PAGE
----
Our climate is changing. Increasingly we are dealing with enormous downpours, heat and periods of persistent drought. Heavy rain showers cause flooding. Drought and heat cause damage to infrastructure and lead to low groundwater levels. When citizens pave their surroundings such as gardens, this prevents water from sinking into the soil, builds up heat and has negative effects on the social well-being and health of humans, animals and nature. Therefore, 'greening' of gardens and public space in the cities is of utmost importance.
In the Netherlands, municipalities take measures to reduce petrifaction of public space. However large areas of cities are privately owned and consist of fashionable stone, maintenance-free gardens. Municipalities have no legal influence to govern these privately-owned properties.
Operation ‘Stonebreak’ has been established to make private individuals aware of the consequences of stone garden and convincing them to replace tiles by green. Operation ‘Stonebreak’ is an initiative from pioneers in academics and municipalities that wanted to gain public awareness and support. Through this support, ‘Stonebreak’ organises campaigning boots at garden centres and festivals, neighbourhood campaigns to persuade citizens to give a tile and to receive a plant in return, or national television gardeners to market the green garden.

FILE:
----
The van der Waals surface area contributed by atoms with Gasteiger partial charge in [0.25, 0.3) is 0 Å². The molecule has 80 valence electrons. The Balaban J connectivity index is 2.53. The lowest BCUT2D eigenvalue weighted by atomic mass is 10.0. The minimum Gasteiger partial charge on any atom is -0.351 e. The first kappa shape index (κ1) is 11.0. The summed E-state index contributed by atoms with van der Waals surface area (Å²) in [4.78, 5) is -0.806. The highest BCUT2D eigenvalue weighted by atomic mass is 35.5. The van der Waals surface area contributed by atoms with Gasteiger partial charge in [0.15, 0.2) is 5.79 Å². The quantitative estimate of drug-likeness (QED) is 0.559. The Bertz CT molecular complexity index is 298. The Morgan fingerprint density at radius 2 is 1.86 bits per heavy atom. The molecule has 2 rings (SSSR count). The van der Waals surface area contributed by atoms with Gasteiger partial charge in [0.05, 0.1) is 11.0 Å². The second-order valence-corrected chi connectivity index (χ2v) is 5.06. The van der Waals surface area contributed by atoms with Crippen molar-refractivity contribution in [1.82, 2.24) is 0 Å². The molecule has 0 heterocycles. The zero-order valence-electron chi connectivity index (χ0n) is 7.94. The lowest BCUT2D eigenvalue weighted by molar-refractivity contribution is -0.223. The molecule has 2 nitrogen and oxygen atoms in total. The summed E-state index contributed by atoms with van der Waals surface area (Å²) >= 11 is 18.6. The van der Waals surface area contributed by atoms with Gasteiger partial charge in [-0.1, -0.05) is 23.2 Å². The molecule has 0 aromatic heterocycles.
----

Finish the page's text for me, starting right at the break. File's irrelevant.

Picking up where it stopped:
Impact and future perspective
Since 2015, over 20% of Dutch municipalities and 20% of the Dutch waterboards joined operation ‘Stonebreak’, as did nine national foundations, one province and over 80 municipalities from all over the Netherlands.